Wednesday, June 01, 2005

race and riots

I try to write about Los Angeles, but the truth is I only really know a small sliver of this city. I've been here for almost two years and I wanted to start this blog to help me understand the city - a place I"m simultaneously fascinated and repelled by. LA's history is also still a mystery to me - back when I was in grad school in london I took a class on global cities and wrote my papers on LA, knowing I was moving here to complete school.

it became clear LA isn't really a "global" city by most measures - its a city of extremes. extreme social and spatial polarization, extreme ecological disruption (both man made and natural), extreme consumption (material, environmental, spiritual, you name it). extreme self-destruction.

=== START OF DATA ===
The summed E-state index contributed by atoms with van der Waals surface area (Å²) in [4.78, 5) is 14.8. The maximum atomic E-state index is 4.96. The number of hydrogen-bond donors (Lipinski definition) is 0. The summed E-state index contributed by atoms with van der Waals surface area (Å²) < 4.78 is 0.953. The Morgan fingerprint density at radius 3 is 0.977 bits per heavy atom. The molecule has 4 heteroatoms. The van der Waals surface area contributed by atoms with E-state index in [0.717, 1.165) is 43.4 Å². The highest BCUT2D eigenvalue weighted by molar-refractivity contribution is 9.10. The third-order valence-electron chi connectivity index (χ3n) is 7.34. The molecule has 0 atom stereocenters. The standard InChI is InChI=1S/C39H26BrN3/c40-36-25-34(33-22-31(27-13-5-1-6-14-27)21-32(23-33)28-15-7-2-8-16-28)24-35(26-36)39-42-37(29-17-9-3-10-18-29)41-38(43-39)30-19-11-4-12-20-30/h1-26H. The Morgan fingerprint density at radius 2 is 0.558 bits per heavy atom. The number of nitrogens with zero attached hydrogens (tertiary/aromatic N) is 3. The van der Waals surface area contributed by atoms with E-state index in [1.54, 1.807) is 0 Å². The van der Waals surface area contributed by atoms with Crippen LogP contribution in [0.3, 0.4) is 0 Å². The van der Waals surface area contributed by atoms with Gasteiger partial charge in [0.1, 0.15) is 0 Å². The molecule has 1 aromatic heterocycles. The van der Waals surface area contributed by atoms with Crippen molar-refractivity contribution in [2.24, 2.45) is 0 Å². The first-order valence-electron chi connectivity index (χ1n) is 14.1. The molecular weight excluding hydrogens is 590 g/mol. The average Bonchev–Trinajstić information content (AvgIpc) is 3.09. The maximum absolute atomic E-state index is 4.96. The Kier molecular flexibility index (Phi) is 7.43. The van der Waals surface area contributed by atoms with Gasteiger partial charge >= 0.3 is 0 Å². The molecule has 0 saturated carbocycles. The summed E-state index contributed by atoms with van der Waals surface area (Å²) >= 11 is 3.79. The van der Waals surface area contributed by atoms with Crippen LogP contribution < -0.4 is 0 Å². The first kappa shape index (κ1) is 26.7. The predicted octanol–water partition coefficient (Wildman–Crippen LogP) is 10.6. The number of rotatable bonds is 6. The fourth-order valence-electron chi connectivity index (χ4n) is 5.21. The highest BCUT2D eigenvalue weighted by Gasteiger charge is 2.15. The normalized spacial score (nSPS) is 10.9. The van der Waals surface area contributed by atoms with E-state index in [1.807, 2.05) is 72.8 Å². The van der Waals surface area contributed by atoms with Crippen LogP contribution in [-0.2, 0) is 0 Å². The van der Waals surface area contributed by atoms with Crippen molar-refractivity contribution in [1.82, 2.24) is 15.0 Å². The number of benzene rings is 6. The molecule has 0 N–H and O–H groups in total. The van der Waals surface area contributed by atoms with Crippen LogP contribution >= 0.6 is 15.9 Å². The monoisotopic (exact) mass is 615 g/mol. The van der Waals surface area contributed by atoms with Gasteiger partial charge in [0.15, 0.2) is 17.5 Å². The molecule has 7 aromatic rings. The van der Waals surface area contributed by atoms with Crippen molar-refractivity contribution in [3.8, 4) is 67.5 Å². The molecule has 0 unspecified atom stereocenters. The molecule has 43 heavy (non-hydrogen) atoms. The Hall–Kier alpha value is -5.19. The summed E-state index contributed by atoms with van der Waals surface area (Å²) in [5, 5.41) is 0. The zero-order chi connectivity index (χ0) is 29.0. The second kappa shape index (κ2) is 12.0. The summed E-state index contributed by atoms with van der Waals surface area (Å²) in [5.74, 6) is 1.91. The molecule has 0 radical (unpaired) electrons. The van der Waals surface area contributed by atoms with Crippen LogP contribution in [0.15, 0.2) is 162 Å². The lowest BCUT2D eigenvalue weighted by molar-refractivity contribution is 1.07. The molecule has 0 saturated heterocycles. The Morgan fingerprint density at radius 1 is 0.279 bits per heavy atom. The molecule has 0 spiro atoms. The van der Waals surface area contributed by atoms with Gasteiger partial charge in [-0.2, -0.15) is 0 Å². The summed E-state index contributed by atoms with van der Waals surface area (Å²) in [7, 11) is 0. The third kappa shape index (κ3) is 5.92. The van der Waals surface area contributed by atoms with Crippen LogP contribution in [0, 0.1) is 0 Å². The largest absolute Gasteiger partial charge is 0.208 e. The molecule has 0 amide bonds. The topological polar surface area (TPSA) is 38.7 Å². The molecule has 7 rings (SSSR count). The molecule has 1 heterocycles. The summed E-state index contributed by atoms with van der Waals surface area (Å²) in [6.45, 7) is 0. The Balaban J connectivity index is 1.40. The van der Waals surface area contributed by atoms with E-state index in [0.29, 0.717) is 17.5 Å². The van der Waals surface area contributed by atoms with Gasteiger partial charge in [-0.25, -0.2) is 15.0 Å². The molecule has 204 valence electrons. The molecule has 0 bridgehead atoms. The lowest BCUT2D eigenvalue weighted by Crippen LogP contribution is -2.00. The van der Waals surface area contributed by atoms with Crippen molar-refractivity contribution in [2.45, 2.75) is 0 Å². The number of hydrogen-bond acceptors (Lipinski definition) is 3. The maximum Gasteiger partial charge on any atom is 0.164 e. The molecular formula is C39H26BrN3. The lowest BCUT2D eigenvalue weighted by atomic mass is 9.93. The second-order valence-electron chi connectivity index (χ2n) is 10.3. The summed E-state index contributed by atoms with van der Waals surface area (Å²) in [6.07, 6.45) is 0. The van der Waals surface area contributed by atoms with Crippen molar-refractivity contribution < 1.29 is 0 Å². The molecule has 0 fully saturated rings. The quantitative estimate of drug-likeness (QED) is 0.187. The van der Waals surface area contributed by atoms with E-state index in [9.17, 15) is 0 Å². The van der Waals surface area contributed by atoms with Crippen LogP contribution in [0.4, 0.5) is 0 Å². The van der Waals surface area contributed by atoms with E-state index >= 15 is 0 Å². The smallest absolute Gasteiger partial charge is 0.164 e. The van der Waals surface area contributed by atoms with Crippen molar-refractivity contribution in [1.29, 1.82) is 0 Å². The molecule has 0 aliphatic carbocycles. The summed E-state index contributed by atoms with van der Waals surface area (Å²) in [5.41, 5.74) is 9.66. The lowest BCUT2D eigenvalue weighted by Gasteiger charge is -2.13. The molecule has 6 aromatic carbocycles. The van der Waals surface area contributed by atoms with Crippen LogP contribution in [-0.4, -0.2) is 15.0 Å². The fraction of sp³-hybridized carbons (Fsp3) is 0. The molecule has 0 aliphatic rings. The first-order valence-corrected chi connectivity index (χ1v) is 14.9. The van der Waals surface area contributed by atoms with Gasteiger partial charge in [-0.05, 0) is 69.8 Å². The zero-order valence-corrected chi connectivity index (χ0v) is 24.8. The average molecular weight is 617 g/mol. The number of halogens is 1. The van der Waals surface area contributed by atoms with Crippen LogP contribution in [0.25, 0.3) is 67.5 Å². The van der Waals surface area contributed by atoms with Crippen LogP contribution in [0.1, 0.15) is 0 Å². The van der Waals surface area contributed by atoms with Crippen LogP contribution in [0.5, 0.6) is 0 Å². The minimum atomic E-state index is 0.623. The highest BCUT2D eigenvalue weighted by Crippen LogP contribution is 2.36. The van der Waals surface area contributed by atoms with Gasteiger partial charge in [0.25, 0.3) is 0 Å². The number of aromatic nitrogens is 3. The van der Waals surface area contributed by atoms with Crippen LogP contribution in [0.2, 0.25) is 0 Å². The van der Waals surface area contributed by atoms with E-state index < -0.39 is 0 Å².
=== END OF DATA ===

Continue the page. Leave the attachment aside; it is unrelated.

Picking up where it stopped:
and its not a new phenomenon. the 40th anniversary of watts is fast approaching. I was in college during the king riots, not even a glimmer in my mama's eye during the watts riots. so it was with great interest that I listened to today's day to day on NPR, where keith fleming, a reporter from newsweek there to cover the story was almost beaten to death. a fascinating interview him as he describes the event of that week in 1965 but I'm left to wonder - is this one piece in an ongoing feature? I understand interviewing a member of the press to discuss his eyewitness account can connote authority or objectivity but that ended the moment he was almost beaten to death (if it ever existed before). why not interview someone from watts who was there? is there not a former panther who could talk about the events that week? or maybe a former latimes classifieds messenger who became the paper's only black reporter to cover the riots? ok, he may be harder to track down, but surely NPR can find a voice from the community who can offer a 10 min interview 40 years later. in any event, its still a pretty fascinating piece.


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